March 4, 2022, ©. Leeham News: This is a summary of the article Part 9P. Parallel Hybrid, the Deeper Discussion.
We look into the Pratt & Whitney, Collins Aerospace, and De Havilland project to create a Parallel Hybrid propulsion alternative for the Dash 8 turboprops.
The project “targets a 30% reduction in fuel burn and CO2 emissions, compared to a modern regional turboprop airliner” according to the Pratt & Whitney press release.
March 4, 2022, ©. Leeham News: This is a complementary article to Part 9. Parallel Hybrid. It uses Leeham Company’s Aircraft Performance Model from our consultancy practice to analyze the design of a Parallel Hybrid aircraft for regional operations.
Our design brief is to make turboprop upgrade packages for De Havilland DH8-200,-300, and-400 aircraft. By using a Parallel Hybrid we could “target a 30% reduction in fuel burn and CO2 emissions, compared to a modern regional turboprop airliner” according to Pratt & Whitney Canada. Time to check if we can reach these levels.
February 25, 2022, ©. Leeham News: This is a summary of the article Part 8P. Serial Hybrid, the deeper discussion.
We take an ES-19 type of battery aircraft and add a range extender to avoid the inadequate range we found in Part 6 and 6P.
Initially, it seems a good idea. We can use the benefits of the battery and then complement it with energy from the range extender. As you systematically work through the concept, the problems surface.
By Judson Rollins
November 16, 2021, © Leeham News: ATR and Pratt & Whitney Canada jointly announced a new PW127XT engine for the ATR-42 and -72 series at the Dubai Air Show. The XT designation stands for “extra time on wing.”
The 40% time on wing assumes a 60-minute average mission in “benign environments.” The reduction in maintenance cost is driven by a requirement for just two scheduled engine events in ten years. Fuel burn improvements were achieved via a new compressor and updated turbine module. Read more
The first report appeared Oct. 18, 2021.
Oct. 25, 2021, © Leeham News: Embraer appears marching toward launching a new turboprop aircraft next year with a targeted 2027 entry into service.
The timing will be determined by the engine. Pratt & Whitney, GE Aviation and Rolls-Royce have development programs. PW and GE are farthest along. PW is thought to have the best chance of winning Embraer’s business. (Pratt & Whitney supplies the engines for the E2 jet. GE supplied the engines for the E1.)
In an interview at the IATA AGM Oct. 3-5 in Boston, Arjan Meijer, the president of Embraer Commercial Aviation, said the competition remains open today.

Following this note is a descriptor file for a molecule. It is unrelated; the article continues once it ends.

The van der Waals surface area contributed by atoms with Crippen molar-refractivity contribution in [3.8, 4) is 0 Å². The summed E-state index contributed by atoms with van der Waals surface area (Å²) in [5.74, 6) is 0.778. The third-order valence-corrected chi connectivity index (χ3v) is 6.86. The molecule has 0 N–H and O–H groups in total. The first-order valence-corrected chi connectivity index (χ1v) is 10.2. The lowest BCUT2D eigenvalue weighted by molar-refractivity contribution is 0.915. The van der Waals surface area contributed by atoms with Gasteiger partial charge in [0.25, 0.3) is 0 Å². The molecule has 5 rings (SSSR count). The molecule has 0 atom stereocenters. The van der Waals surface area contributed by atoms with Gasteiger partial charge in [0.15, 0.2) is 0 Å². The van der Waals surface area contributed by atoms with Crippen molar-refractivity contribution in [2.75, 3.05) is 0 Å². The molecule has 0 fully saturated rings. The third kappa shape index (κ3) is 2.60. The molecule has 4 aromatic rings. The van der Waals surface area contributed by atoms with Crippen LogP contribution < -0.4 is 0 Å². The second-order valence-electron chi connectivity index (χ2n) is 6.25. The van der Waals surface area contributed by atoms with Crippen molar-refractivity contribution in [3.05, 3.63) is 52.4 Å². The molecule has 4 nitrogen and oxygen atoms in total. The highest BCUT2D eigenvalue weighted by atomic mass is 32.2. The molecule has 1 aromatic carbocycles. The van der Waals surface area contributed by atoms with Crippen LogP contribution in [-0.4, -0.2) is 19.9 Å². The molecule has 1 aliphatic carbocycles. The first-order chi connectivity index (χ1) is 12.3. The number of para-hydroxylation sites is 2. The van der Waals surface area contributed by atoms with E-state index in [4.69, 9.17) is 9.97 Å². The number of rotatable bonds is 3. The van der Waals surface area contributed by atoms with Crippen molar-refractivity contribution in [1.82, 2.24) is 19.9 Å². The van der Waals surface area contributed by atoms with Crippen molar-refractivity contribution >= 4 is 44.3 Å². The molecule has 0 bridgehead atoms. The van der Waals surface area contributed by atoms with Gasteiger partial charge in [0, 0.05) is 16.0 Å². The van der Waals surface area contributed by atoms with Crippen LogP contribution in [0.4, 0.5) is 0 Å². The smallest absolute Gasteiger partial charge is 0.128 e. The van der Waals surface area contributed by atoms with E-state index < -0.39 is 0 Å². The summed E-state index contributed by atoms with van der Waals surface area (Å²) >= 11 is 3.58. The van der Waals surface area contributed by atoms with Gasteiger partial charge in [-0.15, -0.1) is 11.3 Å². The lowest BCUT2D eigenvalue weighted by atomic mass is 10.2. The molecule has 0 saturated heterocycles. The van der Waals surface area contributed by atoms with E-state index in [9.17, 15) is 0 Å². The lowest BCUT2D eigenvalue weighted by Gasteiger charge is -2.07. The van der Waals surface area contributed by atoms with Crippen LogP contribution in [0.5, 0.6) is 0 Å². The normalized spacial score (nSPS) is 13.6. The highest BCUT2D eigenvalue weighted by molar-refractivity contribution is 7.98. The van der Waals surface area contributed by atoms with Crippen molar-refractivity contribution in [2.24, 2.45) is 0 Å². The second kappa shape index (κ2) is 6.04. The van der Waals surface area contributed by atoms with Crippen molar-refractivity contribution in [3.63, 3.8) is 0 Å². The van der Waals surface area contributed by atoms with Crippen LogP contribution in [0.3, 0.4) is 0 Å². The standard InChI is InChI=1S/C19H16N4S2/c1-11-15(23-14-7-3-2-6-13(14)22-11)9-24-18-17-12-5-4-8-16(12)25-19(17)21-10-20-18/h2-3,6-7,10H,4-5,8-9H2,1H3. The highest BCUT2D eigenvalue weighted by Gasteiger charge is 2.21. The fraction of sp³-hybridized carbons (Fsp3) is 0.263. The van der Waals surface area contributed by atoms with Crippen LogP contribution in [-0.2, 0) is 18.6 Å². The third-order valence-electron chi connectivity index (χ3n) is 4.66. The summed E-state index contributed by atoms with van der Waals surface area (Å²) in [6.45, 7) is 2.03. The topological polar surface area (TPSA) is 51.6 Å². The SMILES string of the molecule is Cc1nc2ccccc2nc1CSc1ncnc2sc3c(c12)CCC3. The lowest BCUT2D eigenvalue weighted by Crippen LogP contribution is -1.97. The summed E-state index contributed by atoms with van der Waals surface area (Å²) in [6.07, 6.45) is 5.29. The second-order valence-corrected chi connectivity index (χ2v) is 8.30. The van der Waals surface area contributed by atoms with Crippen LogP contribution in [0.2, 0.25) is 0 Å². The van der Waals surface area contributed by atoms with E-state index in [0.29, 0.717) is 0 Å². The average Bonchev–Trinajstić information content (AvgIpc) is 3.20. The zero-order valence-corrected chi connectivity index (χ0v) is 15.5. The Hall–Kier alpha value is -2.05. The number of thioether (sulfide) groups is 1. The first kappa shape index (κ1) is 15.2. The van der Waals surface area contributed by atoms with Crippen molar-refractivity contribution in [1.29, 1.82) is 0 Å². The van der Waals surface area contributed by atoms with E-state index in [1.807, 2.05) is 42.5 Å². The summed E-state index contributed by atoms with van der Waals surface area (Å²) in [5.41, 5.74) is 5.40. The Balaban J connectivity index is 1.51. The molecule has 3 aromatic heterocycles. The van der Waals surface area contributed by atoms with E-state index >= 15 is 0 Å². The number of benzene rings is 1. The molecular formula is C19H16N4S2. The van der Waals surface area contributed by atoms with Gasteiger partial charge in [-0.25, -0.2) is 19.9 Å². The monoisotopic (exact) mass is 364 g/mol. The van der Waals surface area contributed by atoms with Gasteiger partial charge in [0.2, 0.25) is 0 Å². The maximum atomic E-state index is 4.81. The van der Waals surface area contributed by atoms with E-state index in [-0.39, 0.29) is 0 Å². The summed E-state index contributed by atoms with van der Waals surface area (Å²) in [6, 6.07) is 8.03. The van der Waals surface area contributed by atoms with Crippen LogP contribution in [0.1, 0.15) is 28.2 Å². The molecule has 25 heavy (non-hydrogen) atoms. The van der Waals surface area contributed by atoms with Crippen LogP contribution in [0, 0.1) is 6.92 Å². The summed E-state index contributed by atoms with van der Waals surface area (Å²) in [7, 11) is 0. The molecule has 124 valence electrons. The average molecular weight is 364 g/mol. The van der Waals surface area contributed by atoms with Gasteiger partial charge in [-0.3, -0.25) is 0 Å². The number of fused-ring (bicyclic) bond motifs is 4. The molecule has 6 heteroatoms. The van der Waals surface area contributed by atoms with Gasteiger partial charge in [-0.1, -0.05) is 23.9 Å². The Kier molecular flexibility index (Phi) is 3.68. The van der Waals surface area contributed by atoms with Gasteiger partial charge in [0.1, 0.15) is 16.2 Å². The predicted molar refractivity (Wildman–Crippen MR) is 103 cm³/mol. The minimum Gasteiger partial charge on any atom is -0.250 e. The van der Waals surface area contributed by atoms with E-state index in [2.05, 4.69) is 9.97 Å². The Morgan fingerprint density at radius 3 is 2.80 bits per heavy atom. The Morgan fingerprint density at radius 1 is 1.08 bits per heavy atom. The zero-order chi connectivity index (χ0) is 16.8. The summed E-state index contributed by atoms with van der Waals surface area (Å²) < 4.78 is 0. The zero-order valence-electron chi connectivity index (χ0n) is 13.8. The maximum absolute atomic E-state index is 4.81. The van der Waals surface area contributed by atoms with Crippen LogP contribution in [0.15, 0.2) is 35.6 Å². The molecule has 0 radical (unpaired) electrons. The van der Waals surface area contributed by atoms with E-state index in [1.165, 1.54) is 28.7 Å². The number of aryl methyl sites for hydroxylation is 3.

March 26, 2021, ©. Leeham News: This week, we look at combining the propulsion and hydrogen tank in an integrated nacelle as Airbus proposes in Figure 1.
Airbus calls it its “pod” solution. What are the advantages, and what challenges does it present?
February 12, 2021, ©. Leeham News: After covering the basics of fuel cells last week in our hydrogen airliner series, we now look at what type of system to choose for aircraft propulsion and onboard systems power.
We analyze the propulsion side this week.
By Judson Rollins & Bjorn Fehrm
Jan. 11, 2021, © Leeham News: COVID-19 may ultimately prove to be a net positive for turboprop manufacturers. Near-term orders will be pinched just as for jets, but a long-term loss of business travel and the resulting impact to airline yields will make turboprops’ superior unit costs appealing for shorter missions.
Turboprop engines create their thrust with a very high bypass ratio. The result is 30% better fuel economy than a jet. But it also means 30% lower speed. This limits turboprops to stage lengths to about half that of jets.
The market-dominating ATR and De Havilland Canada (DHC) turboprops use this base efficiency to compete against newer regional jets despite having designs which are 20 years older.
By Bjorn Fehrm
September 28, 2020, © Leeham News: The worldwide COVID-19 pandemic is shaking the air travel and airliner manufacturing industries like no crisis before.
More than 9/11, the oil crisis of 1973 or 2005 or the financial crisis of 2008. The problems for the airlines and the airframe OEMs are on the front pages of the world’s media.
The part of the airliner industry that is not so visible but is perhaps hardest hit, is the engine industry. Its weird business model amplifies the effects of the crisis.
By Kathryn B. Creedy
Third in a Series. Previous articles:
Aug. 31, 2020, (c) Leeham News: European regionals face far greater challenges than Covid and, sadly, much of what is happening to the industry is beyond its control. The result is similar to failures seen in the U.S. Flybe’s recent loss resulted from pre-Covid problems which also led to the pre-Covid failures of such airlines as Flybmi and Cobalt.
The failures illustrate, however, the three reasons why European regionals are so fragile – low-cost competition, geography, and challenging government policy.